Mailbox: Real life Spider-man

14 January 2020

SPIDER

Spider

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On Facebook we received a question from Andre Peter F. He wanted to know if you can combine human and and spider DNA. Adam Murphy asked Chris Smith if that could be done...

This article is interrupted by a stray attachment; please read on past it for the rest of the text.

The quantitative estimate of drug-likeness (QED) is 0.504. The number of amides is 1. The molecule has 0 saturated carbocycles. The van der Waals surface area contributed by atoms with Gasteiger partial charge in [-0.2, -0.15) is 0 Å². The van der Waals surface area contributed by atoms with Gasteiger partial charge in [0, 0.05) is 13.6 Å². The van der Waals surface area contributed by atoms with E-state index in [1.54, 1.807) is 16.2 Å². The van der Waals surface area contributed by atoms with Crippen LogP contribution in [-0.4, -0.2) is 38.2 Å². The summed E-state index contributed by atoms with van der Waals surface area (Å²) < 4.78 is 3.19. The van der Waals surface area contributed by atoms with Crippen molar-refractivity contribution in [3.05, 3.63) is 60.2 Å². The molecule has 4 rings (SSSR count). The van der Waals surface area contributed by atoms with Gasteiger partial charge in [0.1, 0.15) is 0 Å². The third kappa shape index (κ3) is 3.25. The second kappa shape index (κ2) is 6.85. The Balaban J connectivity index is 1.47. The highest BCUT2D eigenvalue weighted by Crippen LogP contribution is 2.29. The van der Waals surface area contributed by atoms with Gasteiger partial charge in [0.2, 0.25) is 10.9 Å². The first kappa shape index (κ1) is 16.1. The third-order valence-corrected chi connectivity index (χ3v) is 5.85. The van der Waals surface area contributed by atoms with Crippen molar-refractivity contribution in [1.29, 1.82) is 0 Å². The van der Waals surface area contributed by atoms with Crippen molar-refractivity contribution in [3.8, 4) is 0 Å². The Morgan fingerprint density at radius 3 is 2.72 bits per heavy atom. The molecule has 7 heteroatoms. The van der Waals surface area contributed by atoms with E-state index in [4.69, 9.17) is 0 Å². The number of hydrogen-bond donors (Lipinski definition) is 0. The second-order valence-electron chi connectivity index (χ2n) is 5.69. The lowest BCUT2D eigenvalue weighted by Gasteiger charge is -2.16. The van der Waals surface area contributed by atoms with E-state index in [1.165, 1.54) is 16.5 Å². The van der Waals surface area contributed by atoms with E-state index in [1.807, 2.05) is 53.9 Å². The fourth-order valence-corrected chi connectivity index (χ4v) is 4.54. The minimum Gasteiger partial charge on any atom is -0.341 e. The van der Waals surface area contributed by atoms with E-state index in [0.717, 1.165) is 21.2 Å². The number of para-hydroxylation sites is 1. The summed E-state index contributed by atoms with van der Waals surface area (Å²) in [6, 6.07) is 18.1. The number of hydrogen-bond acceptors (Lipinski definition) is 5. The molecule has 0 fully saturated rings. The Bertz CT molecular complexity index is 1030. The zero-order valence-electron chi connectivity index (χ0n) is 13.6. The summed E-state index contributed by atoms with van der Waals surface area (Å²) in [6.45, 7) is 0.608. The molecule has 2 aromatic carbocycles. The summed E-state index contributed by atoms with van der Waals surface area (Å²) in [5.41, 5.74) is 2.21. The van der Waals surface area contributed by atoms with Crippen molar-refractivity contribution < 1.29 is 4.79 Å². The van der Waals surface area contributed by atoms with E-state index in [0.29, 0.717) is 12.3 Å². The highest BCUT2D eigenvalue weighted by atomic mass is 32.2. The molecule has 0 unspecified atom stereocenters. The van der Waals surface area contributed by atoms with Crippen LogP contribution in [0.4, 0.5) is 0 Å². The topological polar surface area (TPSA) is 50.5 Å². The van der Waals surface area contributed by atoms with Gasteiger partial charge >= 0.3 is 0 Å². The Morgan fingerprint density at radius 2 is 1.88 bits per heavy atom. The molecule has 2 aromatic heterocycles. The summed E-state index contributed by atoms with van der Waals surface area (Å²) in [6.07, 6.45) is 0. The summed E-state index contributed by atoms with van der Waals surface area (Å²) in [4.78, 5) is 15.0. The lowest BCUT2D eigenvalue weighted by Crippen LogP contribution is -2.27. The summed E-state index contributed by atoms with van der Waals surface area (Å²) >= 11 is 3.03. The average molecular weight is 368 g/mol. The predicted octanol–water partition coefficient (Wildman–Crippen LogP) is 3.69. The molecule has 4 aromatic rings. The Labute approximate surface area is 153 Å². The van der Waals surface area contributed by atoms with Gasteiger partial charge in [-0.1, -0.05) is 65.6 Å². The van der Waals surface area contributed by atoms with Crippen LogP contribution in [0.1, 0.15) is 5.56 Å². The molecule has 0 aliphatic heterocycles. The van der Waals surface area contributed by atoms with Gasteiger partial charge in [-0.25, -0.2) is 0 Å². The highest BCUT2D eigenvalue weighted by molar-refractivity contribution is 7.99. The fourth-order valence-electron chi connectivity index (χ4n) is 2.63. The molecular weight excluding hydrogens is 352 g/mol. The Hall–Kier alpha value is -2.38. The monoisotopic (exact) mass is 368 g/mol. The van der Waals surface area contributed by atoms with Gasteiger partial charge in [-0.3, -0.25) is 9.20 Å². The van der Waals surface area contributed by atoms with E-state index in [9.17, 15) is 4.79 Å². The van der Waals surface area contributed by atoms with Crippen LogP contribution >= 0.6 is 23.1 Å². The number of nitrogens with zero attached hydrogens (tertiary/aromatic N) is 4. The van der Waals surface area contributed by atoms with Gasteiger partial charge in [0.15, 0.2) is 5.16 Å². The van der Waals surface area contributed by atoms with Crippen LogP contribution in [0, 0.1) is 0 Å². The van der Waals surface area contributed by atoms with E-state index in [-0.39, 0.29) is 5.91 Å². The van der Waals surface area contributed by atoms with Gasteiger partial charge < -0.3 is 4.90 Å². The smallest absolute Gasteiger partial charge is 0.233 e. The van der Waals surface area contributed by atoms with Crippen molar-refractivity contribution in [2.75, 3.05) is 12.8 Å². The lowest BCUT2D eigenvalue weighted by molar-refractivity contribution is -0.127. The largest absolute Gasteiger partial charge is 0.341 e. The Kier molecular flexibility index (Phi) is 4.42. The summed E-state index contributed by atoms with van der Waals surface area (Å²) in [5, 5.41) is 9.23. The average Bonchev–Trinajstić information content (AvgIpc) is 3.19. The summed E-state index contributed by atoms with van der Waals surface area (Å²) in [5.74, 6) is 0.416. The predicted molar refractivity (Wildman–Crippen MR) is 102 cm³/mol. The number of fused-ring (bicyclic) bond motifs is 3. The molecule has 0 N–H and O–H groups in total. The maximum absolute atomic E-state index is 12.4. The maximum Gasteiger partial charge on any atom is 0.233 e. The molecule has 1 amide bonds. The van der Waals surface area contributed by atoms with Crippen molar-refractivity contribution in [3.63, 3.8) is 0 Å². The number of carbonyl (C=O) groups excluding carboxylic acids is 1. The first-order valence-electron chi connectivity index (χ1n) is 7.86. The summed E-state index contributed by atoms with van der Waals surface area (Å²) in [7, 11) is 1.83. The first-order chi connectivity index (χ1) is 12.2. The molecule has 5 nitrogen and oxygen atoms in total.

Chris - The answer is, well, he could, but it might not actually be useful. The reason you can move genes from one organism like a spider to another organism like a human, is because the genetic code is universal. Because we all owe our existence to a form of life that evolved billions of years ago and gave rise to all of the life on Earth and it used DNA, the genetic code it used to store its genetic information has been passed into every single one of its descendants, and that means that the program and the code that's used to encode information in DNA means the same to a spider cell as it does to a human cell with a few minor differences. Even to a fungal cell or a bacterial cell. So we can take a gene from one organism and put it into another organism and the cell would understand it. Whether it would actually make useful things in that, it might not do anything. But this certainly can work in principle. And the best example of this is that years ago scientists discovered, and in fact someone got the Nobel prize for, the discovery of a protein called GFP, green fluorescent protein. This comes from jellyfish. If you take that protein out of a jellyfish and you add it to say a mouse cell, that mouse cell will read the gene, produce green fluorescent protein, and you can make mouse cells that glow bright green. In fact, if you put that into a mouse egg and make a mouse baby from that egg, you can end up with a whole mouse that will glow green under the right circumstances. So the answer is you could do this with spider DNA, but you couldn't make a Spiderman because the spider and the human are thankfully really quite different things.

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